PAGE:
March CPI figures confirm the prospect of another big Bank of England inflation forecasting miss in 2012. The projection here that CPI inflation will finish the year at about 2.75% may now be too low. This projection implies that December inflation will be above the 2% target for a seventh consecutive year, with a cumulative overshoot of 7.5% since the remit was switched from RPIX to CPI at the end of 2003.
The current overshoot, moreover, cannot be attributed to the various “temporary price level factors” cited by the Bank’s Governor in his unbroken sequence of nine explanatory letters since February 2010, just after a speech in which he suggested a looser interpretation of the remit – dubbed here as “inflation targeting lite” and judged to represent an effective raising of the target from 2% to 3%.
March CPI inflation of 3.5% was in line with the consensus estimate but follows a significant “upside surprise” in February. The first-quarter outturn of 3.5% compares with a Bank projection of 3.35% in the February 2012 Inflation Report. A year earlier, the Bank expected inflation to be down to 2.86% by the first quarter (mean forecast based on unchanged policy).
The high reading can no longer be blamed on VAT or other indirect tax effects. The CPI excluding indirect taxes – CPIY – also rose by 3.5% in the year to March.
Part of the overshoot is explained by food and energy prices – CPI inflation excluding unprocessed food and energy was 2.9% in March. This boost, however, appears to reflect domestic pressures in these sectors rather than global commodity price developments. The S&P GSCI all-commodities spot index rose by only 1.2% in sterling terms in the year to March, down from 26.2% in the prior 12 months.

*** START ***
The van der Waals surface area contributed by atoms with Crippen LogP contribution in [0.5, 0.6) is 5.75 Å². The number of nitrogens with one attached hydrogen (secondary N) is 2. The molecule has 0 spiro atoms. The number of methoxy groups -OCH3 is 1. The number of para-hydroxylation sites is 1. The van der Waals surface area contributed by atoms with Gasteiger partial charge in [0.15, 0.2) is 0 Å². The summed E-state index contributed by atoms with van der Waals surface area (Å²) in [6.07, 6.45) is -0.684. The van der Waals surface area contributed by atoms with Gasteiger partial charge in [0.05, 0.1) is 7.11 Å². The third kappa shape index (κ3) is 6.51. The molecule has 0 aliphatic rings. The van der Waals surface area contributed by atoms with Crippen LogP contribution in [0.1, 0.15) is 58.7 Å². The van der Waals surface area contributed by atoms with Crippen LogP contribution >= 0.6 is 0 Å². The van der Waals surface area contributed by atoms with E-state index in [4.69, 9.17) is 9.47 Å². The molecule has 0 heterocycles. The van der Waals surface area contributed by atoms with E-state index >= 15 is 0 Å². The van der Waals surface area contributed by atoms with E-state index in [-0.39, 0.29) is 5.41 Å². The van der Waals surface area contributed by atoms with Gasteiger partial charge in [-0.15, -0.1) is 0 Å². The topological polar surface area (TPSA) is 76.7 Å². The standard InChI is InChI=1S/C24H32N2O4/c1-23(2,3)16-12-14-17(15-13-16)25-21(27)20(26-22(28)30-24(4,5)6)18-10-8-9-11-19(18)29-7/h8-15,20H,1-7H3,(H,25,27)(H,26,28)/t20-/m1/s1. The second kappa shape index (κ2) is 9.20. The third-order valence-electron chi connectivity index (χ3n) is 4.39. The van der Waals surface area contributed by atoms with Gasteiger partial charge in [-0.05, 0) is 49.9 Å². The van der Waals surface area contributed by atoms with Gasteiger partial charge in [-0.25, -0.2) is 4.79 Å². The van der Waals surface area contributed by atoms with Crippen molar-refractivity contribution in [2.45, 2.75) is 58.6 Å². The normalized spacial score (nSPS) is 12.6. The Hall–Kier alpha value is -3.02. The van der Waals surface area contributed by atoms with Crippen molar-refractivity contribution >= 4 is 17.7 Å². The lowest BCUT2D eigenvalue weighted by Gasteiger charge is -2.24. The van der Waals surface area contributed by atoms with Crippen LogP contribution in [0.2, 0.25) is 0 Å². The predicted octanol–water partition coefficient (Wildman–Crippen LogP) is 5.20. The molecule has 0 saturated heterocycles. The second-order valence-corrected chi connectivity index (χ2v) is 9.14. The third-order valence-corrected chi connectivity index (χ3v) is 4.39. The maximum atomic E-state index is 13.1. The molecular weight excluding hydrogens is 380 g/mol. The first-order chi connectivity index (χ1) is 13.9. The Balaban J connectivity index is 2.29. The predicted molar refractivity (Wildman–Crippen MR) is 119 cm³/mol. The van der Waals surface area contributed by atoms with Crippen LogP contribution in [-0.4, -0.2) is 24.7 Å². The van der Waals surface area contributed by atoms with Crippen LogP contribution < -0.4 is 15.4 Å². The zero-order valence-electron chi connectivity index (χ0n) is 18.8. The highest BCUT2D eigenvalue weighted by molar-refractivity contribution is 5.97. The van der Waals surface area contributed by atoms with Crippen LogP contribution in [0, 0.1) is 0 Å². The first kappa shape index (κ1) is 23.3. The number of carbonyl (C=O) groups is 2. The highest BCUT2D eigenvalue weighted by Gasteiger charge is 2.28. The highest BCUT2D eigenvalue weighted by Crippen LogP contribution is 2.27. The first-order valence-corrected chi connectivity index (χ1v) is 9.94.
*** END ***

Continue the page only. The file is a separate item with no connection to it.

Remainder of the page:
The Bank has also previously cited manufactured import price rises related to sterling weakness as a contributor to the inflation overshoot. The pound’s effective rate, however, rose by 1.5% between March 2011 and March 2012.
The February 2012 Report forecast a fall in CPI inflation to 1.87% in the fourth quarter of 2012 and 1.61% in the first quarter of 2013, based importantly on a slowdown in “core” inflation in response to assumed economic slack and better productivity performance. There is little evidence of such a decline in recent data: the CPI excluding unprocessed food and energy, incorporating adjustments for VAT changes and seasonal effects, rose at a 2.9% annualised rate between the third quarter of 2011 and the first quarter of 2012 – see chart.
The forecast here remains that CPI inflation will finish 2012 at about 2.75%, based on a small easing of core price momentum and broad stability of commodity prices and the exchange rate. Recent core resilience suggests upside risk to this projection.
The vanishing prospect of a return to target this year will be a particular disappointment to the Bank’s leading dove, Adam Posen, who, in a Guardian interview in March 2011, predicted that inflation would tumble to 1.5% by the middle of 2012 and stated that: “If I have made the wrong call, not only will I switch my vote, I would not pursue a second term.”
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